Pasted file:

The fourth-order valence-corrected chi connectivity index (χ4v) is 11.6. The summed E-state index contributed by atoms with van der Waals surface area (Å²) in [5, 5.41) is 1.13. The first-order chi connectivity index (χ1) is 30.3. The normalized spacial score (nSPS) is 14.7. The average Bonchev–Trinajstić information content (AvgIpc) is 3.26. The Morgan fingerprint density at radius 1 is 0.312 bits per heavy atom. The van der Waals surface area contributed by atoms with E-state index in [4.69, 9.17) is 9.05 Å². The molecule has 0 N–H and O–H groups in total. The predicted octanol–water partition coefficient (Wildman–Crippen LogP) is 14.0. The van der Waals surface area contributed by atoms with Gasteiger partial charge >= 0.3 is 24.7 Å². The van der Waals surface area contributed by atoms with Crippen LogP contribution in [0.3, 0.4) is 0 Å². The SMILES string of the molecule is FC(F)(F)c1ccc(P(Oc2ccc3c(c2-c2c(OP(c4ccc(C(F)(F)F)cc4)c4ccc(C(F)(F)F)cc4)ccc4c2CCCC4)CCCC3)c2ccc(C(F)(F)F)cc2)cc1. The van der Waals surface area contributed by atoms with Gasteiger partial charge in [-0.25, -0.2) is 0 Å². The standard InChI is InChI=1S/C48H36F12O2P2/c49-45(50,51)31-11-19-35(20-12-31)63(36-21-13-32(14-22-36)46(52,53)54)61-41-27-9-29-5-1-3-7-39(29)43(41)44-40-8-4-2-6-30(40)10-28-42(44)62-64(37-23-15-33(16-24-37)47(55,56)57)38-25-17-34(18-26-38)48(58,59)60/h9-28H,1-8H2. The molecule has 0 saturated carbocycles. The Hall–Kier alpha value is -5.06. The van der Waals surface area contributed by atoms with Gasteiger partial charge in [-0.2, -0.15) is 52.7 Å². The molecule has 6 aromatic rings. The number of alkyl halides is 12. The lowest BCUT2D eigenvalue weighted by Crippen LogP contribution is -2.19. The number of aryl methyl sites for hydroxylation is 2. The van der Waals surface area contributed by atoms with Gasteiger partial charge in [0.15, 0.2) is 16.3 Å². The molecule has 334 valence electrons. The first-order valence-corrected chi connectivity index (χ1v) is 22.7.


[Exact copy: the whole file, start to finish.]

The fourth-order valence-corrected chi connectivity index (χ4v) is 11.6. The summed E-state index contributed by atoms with van der Waals surface area (Å²) in [5, 5.41) is 1.13. The first-order chi connectivity index (χ1) is 30.3. The normalized spacial score (nSPS) is 14.7. The average Bonchev–Trinajstić information content (AvgIpc) is 3.26. The Morgan fingerprint density at radius 1 is 0.312 bits per heavy atom. The van der Waals surface area contributed by atoms with E-state index in [4.69, 9.17) is 9.05 Å². The molecule has 0 N–H and O–H groups in total. The predicted octanol–water partition coefficient (Wildman–Crippen LogP) is 14.0. The van der Waals surface area contributed by atoms with Gasteiger partial charge >= 0.3 is 24.7 Å². The van der Waals surface area contributed by atoms with Crippen LogP contribution in [0.3, 0.4) is 0 Å². The SMILES string of the molecule is FC(F)(F)c1ccc(P(Oc2ccc3c(c2-c2c(OP(c4ccc(C(F)(F)F)cc4)c4ccc(C(F)(F)F)cc4)ccc4c2CCCC4)CCCC3)c2ccc(C(F)(F)F)cc2)cc1. The van der Waals surface area contributed by atoms with Gasteiger partial charge in [-0.25, -0.2) is 0 Å². The standard InChI is InChI=1S/C48H36F12O2P2/c49-45(50,51)31-11-19-35(20-12-31)63(36-21-13-32(14-22-36)46(52,53)54)61-41-27-9-29-5-1-3-7-39(29)43(41)44-40-8-4-2-6-30(40)10-28-42(44)62-64(37-23-15-33(16-24-37)47(55,56)57)38-25-17-34(18-26-38)48(58,59)60/h9-28H,1-8H2. The molecule has 0 saturated carbocycles. The Hall–Kier alpha value is -5.06. The van der Waals surface area contributed by atoms with Gasteiger partial charge in [-0.2, -0.15) is 52.7 Å². The molecule has 6 aromatic rings. The number of alkyl halides is 12. The lowest BCUT2D eigenvalue weighted by Crippen LogP contribution is -2.19. The number of aryl methyl sites for hydroxylation is 2. The van der Waals surface area contributed by atoms with Gasteiger partial charge in [0.15, 0.2) is 16.3 Å². The molecule has 334 valence electrons. The first-order valence-corrected chi connectivity index (χ1v) is 22.7.